European rights court faults Dutch for 2011 squat arrests

The protest in 2011. Photo: Amaury Miller ANP

The European Court of Human Rights sided with a group of squatters and their supporters on Tuesday, finding against the Dutch Supreme Court for considering their 2011 protest illegal.

Five of the 143 people arrested at a squat on the Passeerdersgracht in Amsterdam in July 12 years ago had complained to the Strasbourg-based body after the Dutch Supreme Court upheld their convictions on public order offences and for failing to follow police instructions.

“We are very happy with this outcome,” the group’s lawyer Willem Jebbink told Dutch News.

An art collective known as Schijnheilig (hypocritical) had occupied the former school building in the city centre for several years before being ordered to vacate, one year after squatting was made illegal. The building belonged to the Dutch state and is now part of Amsterdam’s IC HBO college.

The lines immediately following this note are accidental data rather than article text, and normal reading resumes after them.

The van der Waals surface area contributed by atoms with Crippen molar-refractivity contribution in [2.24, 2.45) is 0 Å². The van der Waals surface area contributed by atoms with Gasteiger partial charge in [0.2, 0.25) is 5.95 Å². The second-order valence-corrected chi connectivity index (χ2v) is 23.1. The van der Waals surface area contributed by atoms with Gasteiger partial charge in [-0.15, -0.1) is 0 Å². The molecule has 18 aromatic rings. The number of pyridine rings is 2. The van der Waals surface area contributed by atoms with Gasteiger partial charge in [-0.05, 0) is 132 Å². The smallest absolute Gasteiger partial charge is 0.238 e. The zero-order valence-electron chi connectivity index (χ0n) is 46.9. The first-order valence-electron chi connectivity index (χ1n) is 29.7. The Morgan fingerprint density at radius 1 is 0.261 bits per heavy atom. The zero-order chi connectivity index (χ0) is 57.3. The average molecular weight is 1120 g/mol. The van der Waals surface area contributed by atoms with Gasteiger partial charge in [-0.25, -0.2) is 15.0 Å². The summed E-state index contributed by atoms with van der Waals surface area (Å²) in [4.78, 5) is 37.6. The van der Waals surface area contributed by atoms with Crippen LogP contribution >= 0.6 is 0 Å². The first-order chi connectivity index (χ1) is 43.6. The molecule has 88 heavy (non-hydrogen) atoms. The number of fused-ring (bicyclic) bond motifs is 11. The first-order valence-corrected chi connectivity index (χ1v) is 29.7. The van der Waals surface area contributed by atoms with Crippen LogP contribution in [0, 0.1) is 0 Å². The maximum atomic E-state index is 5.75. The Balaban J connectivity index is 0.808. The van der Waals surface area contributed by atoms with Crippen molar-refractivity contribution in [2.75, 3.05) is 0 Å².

Hundreds of people wearing wedding dresses and playing instruments turned up to block the early morning police raid. Nearly 150 were arrested, including two journalists from Vice.

Amsterdam’s district court initially dismissed the charges, but the group lost after prosecutors appealed. The Supreme Court ultimately concluded that because they intended to block a lawful eviction, the protest wasn’t legal.

The case will now return to the Netherlands to be examined again by the Dutch Supreme Court.

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